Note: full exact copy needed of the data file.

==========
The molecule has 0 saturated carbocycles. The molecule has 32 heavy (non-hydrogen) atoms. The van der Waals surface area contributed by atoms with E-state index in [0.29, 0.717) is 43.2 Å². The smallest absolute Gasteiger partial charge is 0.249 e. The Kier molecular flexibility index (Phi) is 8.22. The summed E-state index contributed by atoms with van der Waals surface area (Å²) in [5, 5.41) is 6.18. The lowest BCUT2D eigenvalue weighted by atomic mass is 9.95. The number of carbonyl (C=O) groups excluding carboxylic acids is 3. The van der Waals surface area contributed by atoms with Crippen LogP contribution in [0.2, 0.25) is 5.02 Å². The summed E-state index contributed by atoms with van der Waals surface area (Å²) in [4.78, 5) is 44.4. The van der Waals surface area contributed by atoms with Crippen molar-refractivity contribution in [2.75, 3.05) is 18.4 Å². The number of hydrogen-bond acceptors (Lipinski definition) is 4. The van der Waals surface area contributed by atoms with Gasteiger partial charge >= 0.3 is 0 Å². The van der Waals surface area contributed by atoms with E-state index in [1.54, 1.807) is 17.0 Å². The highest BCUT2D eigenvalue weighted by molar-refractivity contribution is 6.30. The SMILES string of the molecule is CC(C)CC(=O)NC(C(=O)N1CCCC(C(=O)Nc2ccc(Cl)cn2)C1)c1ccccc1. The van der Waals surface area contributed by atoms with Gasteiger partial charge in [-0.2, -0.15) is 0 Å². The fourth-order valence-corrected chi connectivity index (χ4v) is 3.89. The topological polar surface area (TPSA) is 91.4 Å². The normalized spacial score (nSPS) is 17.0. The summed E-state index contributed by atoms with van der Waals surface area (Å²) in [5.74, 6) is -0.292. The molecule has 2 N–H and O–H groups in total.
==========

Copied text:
The molecule has 0 saturated carbocycles. The molecule has 32 heavy (non-hydrogen) atoms. The van der Waals surface area contributed by atoms with E-state index in [0.29, 0.717) is 43.2 Å². The smallest absolute Gasteiger partial charge is 0.249 e. The Kier molecular flexibility index (Phi) is 8.22. The summed E-state index contributed by atoms with van der Waals surface area (Å²) in [5, 5.41) is 6.18. The lowest BCUT2D eigenvalue weighted by atomic mass is 9.95. The number of carbonyl (C=O) groups excluding carboxylic acids is 3. The van der Waals surface area contributed by atoms with Crippen LogP contribution in [0.2, 0.25) is 5.02 Å². The summed E-state index contributed by atoms with van der Waals surface area (Å²) in [4.78, 5) is 44.4. The van der Waals surface area contributed by atoms with Crippen molar-refractivity contribution in [2.75, 3.05) is 18.4 Å². The number of hydrogen-bond acceptors (Lipinski definition) is 4. The van der Waals surface area contributed by atoms with Gasteiger partial charge >= 0.3 is 0 Å². The van der Waals surface area contributed by atoms with E-state index in [1.54, 1.807) is 17.0 Å². The highest BCUT2D eigenvalue weighted by molar-refractivity contribution is 6.30. The SMILES string of the molecule is CC(C)CC(=O)NC(C(=O)N1CCCC(C(=O)Nc2ccc(Cl)cn2)C1)c1ccccc1. The van der Waals surface area contributed by atoms with Gasteiger partial charge in [-0.2, -0.15) is 0 Å². The fourth-order valence-corrected chi connectivity index (χ4v) is 3.89. The topological polar surface area (TPSA) is 91.4 Å². The normalized spacial score (nSPS) is 17.0. The summed E-state index contributed by atoms with van der Waals surface area (Å²) in [5.74, 6) is -0.292. The molecule has 2 N–H and O–H groups in total.